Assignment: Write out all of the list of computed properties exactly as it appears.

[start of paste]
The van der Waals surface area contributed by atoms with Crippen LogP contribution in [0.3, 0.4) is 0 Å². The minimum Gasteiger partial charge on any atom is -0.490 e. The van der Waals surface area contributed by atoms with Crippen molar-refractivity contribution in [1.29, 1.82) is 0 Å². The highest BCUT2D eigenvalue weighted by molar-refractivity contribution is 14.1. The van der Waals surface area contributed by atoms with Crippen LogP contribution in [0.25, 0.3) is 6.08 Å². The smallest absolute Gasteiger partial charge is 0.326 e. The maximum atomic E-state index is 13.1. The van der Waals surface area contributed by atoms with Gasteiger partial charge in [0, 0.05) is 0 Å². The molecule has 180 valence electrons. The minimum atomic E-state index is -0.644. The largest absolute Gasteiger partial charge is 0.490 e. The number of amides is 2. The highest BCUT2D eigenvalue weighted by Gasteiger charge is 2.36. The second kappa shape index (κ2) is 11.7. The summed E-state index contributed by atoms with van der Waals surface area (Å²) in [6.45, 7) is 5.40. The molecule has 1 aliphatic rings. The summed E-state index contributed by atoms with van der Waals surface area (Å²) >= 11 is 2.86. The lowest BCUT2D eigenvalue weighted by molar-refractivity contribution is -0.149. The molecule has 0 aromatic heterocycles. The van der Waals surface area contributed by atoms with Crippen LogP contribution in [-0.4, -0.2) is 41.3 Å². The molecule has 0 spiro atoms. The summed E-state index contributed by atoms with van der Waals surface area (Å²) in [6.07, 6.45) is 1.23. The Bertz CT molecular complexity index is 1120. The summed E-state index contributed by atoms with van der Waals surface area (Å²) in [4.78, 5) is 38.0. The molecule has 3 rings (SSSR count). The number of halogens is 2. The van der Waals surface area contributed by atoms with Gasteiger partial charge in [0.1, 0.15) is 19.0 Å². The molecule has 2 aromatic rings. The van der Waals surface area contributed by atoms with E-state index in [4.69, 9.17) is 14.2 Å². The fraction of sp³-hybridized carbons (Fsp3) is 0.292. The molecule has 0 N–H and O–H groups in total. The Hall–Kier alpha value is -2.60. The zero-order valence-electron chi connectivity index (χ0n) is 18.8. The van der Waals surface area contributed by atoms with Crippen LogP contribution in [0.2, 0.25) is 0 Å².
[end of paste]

The van der Waals surface area contributed by atoms with Crippen LogP contribution in [0.3, 0.4) is 0 Å². The minimum Gasteiger partial charge on any atom is -0.490 e. The van der Waals surface area contributed by atoms with Crippen molar-refractivity contribution in [1.29, 1.82) is 0 Å². The highest BCUT2D eigenvalue weighted by molar-refractivity contribution is 14.1. The van der Waals surface area contributed by atoms with Crippen LogP contribution in [0.25, 0.3) is 6.08 Å². The smallest absolute Gasteiger partial charge is 0.326 e. The maximum atomic E-state index is 13.1. The van der Waals surface area contributed by atoms with Gasteiger partial charge in [0, 0.05) is 0 Å². The molecule has 180 valence electrons. The minimum atomic E-state index is -0.644. The largest absolute Gasteiger partial charge is 0.490 e. The number of amides is 2. The highest BCUT2D eigenvalue weighted by Gasteiger charge is 2.36. The second kappa shape index (κ2) is 11.7. The summed E-state index contributed by atoms with van der Waals surface area (Å²) in [6.45, 7) is 5.40. The molecule has 1 aliphatic rings. The summed E-state index contributed by atoms with van der Waals surface area (Å²) >= 11 is 2.86. The lowest BCUT2D eigenvalue weighted by molar-refractivity contribution is -0.149. The molecule has 0 aromatic heterocycles. The van der Waals surface area contributed by atoms with Crippen LogP contribution in [-0.4, -0.2) is 41.3 Å². The molecule has 0 spiro atoms. The summed E-state index contributed by atoms with van der Waals surface area (Å²) in [6.07, 6.45) is 1.23. The Bertz CT molecular complexity index is 1120. The summed E-state index contributed by atoms with van der Waals surface area (Å²) in [4.78, 5) is 38.0. The molecule has 3 rings (SSSR count). The number of halogens is 2. The van der Waals surface area contributed by atoms with Gasteiger partial charge in [0.1, 0.15) is 19.0 Å². The molecule has 2 aromatic rings. The van der Waals surface area contributed by atoms with E-state index in [4.69, 9.17) is 14.2 Å². The fraction of sp³-hybridized carbons (Fsp3) is 0.292. The molecule has 0 N–H and O–H groups in total. The Hall–Kier alpha value is -2.60. The zero-order valence-electron chi connectivity index (χ0n) is 18.8. The van der Waals surface area contributed by atoms with Crippen LogP contribution in [0.2, 0.25) is 0 Å².